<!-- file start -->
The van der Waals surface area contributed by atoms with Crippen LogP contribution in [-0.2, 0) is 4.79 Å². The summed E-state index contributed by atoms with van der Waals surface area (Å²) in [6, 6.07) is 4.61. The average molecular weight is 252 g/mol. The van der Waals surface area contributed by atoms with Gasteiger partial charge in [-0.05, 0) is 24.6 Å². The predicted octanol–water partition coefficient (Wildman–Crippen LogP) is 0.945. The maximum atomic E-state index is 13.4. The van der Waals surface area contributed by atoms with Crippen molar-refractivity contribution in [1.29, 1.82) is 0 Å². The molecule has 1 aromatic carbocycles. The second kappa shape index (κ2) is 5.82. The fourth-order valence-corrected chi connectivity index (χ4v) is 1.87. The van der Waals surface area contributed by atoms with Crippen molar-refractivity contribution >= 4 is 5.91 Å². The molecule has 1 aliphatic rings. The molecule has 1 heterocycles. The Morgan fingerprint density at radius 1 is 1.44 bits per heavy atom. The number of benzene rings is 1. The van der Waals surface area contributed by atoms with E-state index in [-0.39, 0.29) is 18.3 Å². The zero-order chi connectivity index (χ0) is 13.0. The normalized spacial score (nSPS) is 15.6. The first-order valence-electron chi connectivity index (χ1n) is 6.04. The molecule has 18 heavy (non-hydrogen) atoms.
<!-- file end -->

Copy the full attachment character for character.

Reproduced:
The van der Waals surface area contributed by atoms with Crippen LogP contribution in [-0.2, 0) is 4.79 Å². The summed E-state index contributed by atoms with van der Waals surface area (Å²) in [6, 6.07) is 4.61. The average molecular weight is 252 g/mol. The van der Waals surface area contributed by atoms with Gasteiger partial charge in [-0.05, 0) is 24.6 Å². The predicted octanol–water partition coefficient (Wildman–Crippen LogP) is 0.945. The maximum atomic E-state index is 13.4. The van der Waals surface area contributed by atoms with Crippen molar-refractivity contribution in [1.29, 1.82) is 0 Å². The molecule has 1 aromatic carbocycles. The second kappa shape index (κ2) is 5.82. The fourth-order valence-corrected chi connectivity index (χ4v) is 1.87. The van der Waals surface area contributed by atoms with Crippen molar-refractivity contribution >= 4 is 5.91 Å². The molecule has 1 aliphatic rings. The molecule has 1 heterocycles. The Morgan fingerprint density at radius 1 is 1.44 bits per heavy atom. The number of benzene rings is 1. The van der Waals surface area contributed by atoms with E-state index in [-0.39, 0.29) is 18.3 Å². The zero-order chi connectivity index (χ0) is 13.0. The normalized spacial score (nSPS) is 15.6. The first-order valence-electron chi connectivity index (χ1n) is 6.04. The molecule has 18 heavy (non-hydrogen) atoms.